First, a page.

5. The establishment of civil law on the basis of an ethnically rooted people, who are ruled directly by God, has ceased. The people of God are no longer a unified political body or an ethnic group or a nation-state, but are exiles and sojourners among all ethnic groups and all states. Therefore, God’s will for states is not taken directly from the Old Testament theocratic order, but should now be re-established from place to place and from time to time by means that correspond to God’s sovereign rule over all peoples, and that correspond to the fact that genuine obedience, rooted as it is in faith in Christ, cannot be coerced by law. The state is therefore grounded in God, but not expressive of God’s immediate rule. Romans 13:1, “Let every person be subject to the governing authorities. For there is no authority except from God, and those that exist have been instituted by God.” John 18:36, “My [Jesus’s] kingdom is not of this world. If my kingdom were of this world, my servants would have been fighting.”
Let us worship the wonder of Christ, who unleashed these massive changes in the world.
Jesus, the Fulfillment of God’s Long-Awaited Promise
From: The NiV Bible
When Gabriel announced to Mary that she would have a son, the angel invoked a promise that had echoed throughout the Old Testament. Her son would be called the Son of the Most High and would reign on the throne of his father, David. Those familiar with the Law and the Prophets, including Mary herself, would have quickly begun to connect the prophetic dots.
God had picked David, a young shepherd boy, from among an entire family of brothers and made him the ruler over Israel. God promised to make David’s name great. In addition, God promised that after David died, God would raise up one of his offspring to establish the throne of his kingdom forever (2 Samuel 7:8–16).
During his life, as David faced enemies and conspiracy, he sang songs of praise to God for protecting him as God’s anointed (Psalm 2:1–12) and for establishing his line for as long as the heavens endure (Psalm 89:19–29). David intoned a psalm of praise that contained a phrase that Jesus later quoted to confound his critics: “The LORD says to my lord . . .” (Psalm 110:1; Matthew 22:44). Another psalm affirmed that God, in his promise to David about the duration of his throne, had sworn an oath that could not be revoked (Psalm 132:11–12).
The prophet Isaiah continued to prophesy the fulfillment of God’s promise to David. He wrote that to his people a child would be born, a son would be given and the government would be on his shoulders (Isaiah 9:6–7). Isaiah also affirmed that a shoot would come up from the stump of Jesse, David’s father, and from its roots a Branch (referring to Jesus) would bear fruit (Isaiah 11:1–15).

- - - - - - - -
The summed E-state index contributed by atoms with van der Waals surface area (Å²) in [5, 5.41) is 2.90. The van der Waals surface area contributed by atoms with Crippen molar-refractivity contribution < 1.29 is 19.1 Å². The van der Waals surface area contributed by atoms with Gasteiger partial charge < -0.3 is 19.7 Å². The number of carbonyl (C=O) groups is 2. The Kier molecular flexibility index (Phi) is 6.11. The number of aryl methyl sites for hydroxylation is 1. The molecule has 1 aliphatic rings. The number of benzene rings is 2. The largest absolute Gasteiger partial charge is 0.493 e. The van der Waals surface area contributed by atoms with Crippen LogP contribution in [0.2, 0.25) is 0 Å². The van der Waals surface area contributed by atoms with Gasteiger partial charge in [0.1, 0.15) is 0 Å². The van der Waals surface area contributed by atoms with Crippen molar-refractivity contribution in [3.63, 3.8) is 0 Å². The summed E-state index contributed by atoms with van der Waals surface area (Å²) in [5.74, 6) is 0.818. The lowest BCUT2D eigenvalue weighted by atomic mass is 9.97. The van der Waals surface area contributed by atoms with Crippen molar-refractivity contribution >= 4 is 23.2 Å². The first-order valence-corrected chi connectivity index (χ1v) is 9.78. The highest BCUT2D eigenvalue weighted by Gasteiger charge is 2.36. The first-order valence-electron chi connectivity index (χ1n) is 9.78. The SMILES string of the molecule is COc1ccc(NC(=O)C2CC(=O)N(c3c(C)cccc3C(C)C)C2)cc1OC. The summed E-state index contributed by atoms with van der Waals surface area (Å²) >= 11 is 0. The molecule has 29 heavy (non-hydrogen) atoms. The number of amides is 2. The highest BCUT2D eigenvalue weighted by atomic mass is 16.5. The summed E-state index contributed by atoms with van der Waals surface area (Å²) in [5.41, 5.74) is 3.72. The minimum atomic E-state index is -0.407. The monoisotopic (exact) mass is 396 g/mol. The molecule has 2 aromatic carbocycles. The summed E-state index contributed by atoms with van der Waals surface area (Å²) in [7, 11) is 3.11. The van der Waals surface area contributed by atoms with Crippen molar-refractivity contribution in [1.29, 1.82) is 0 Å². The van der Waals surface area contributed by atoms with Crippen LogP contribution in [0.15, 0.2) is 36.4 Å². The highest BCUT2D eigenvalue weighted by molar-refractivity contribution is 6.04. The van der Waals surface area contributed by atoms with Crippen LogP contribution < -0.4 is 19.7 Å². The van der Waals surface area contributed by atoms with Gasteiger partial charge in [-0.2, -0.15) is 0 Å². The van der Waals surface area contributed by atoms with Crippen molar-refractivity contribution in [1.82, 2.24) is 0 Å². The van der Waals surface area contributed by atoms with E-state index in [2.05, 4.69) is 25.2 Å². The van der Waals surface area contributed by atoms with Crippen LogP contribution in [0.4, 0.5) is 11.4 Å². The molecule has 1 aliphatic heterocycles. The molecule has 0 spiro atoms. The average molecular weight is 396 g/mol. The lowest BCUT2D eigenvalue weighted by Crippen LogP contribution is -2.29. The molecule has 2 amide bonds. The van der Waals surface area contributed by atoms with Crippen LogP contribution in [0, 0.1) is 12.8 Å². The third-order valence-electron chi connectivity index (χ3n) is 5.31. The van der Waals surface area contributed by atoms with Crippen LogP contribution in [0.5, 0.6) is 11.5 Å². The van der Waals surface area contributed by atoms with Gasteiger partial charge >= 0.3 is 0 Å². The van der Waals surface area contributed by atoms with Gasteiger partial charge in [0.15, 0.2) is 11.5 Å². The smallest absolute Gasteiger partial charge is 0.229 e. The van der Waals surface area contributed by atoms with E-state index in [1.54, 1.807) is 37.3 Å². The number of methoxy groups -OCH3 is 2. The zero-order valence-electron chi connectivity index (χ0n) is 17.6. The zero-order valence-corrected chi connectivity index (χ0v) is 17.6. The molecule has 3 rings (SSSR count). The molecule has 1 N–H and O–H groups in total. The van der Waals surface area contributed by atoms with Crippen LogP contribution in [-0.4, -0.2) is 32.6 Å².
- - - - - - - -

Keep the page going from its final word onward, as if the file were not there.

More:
In time, God’s plan became clear: he would fulfill this promise through his Son, Jesus. When the angel appeared to Mary, God provided the ultimate update on God’s plan to keep his promise.
You will conceive and give birth to a son, and you are to call him Jesus. He will be great and will be called the Son of the Most High. The Lord God will give him the throne of his father David, and he will reign over Jacob’s descendants forever; his kingdom will never end.
“How will this be,” Mary asked the angel, “since I am a virgin?”
The angel answered, “The Holy Spirit will come on you, and the power of the Most High will overshadow you. So the holy one to be born will be called the Son of God. Even Elizabeth your relative is going to have a child in her old age, and she who was said to be unable to conceive is in her sixth month. For no word from God will ever fail. Luke 1:31–37
The baby in Mary’s womb, conceived by the Holy Spirit though Mary was a virgin, is God’s Son who would reign eternally. As a capstone to the astounding declaration, the angel reminded Mary that no word from God would ever fail (verse 37).
The intricate history of God’s initial promise realized so fully at Jesus’ first coming increases confidence that the rest of God’s promises will be fulfilled at Jesus’ second coming and after that, into eternity.